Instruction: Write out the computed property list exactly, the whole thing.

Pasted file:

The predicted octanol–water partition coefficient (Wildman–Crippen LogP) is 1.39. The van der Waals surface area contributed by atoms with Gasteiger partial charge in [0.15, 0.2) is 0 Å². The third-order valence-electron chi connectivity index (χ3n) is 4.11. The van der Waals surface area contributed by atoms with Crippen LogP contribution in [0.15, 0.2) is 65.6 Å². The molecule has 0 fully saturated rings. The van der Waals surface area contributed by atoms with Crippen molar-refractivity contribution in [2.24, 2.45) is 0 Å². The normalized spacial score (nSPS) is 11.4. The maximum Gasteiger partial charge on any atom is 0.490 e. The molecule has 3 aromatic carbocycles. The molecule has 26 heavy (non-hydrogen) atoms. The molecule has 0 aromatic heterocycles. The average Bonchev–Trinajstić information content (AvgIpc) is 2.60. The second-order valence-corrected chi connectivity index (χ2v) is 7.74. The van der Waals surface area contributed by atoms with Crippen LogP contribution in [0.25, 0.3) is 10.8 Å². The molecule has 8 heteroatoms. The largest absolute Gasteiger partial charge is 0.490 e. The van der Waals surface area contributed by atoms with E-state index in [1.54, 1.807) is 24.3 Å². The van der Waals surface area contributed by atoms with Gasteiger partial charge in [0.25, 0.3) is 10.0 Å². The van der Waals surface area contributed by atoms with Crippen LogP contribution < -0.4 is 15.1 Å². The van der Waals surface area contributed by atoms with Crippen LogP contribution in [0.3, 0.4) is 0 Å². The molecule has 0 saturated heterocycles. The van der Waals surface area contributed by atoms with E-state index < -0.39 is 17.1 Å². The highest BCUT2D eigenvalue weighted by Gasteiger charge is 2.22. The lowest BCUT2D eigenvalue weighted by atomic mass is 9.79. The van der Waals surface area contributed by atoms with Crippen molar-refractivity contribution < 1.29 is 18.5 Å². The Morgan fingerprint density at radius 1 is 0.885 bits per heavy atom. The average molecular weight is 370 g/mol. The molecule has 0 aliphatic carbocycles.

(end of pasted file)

The predicted octanol–water partition coefficient (Wildman–Crippen LogP) is 1.39. The van der Waals surface area contributed by atoms with Gasteiger partial charge in [0.15, 0.2) is 0 Å². The third-order valence-electron chi connectivity index (χ3n) is 4.11. The van der Waals surface area contributed by atoms with Crippen LogP contribution in [0.15, 0.2) is 65.6 Å². The molecule has 0 fully saturated rings. The van der Waals surface area contributed by atoms with Crippen molar-refractivity contribution in [2.24, 2.45) is 0 Å². The normalized spacial score (nSPS) is 11.4. The maximum Gasteiger partial charge on any atom is 0.490 e. The molecule has 3 aromatic carbocycles. The molecule has 26 heavy (non-hydrogen) atoms. The molecule has 0 aromatic heterocycles. The average Bonchev–Trinajstić information content (AvgIpc) is 2.60. The second-order valence-corrected chi connectivity index (χ2v) is 7.74. The van der Waals surface area contributed by atoms with Crippen LogP contribution in [0.25, 0.3) is 10.8 Å². The molecule has 8 heteroatoms. The largest absolute Gasteiger partial charge is 0.490 e. The van der Waals surface area contributed by atoms with E-state index in [1.54, 1.807) is 24.3 Å². The van der Waals surface area contributed by atoms with Gasteiger partial charge in [0.25, 0.3) is 10.0 Å². The van der Waals surface area contributed by atoms with Crippen LogP contribution < -0.4 is 15.1 Å². The van der Waals surface area contributed by atoms with Crippen LogP contribution in [0.3, 0.4) is 0 Å². The molecule has 0 saturated heterocycles. The van der Waals surface area contributed by atoms with E-state index < -0.39 is 17.1 Å². The highest BCUT2D eigenvalue weighted by Gasteiger charge is 2.22. The lowest BCUT2D eigenvalue weighted by atomic mass is 9.79. The van der Waals surface area contributed by atoms with Crippen molar-refractivity contribution < 1.29 is 18.5 Å². The Morgan fingerprint density at radius 1 is 0.885 bits per heavy atom. The average molecular weight is 370 g/mol. The molecule has 0 aliphatic carbocycles.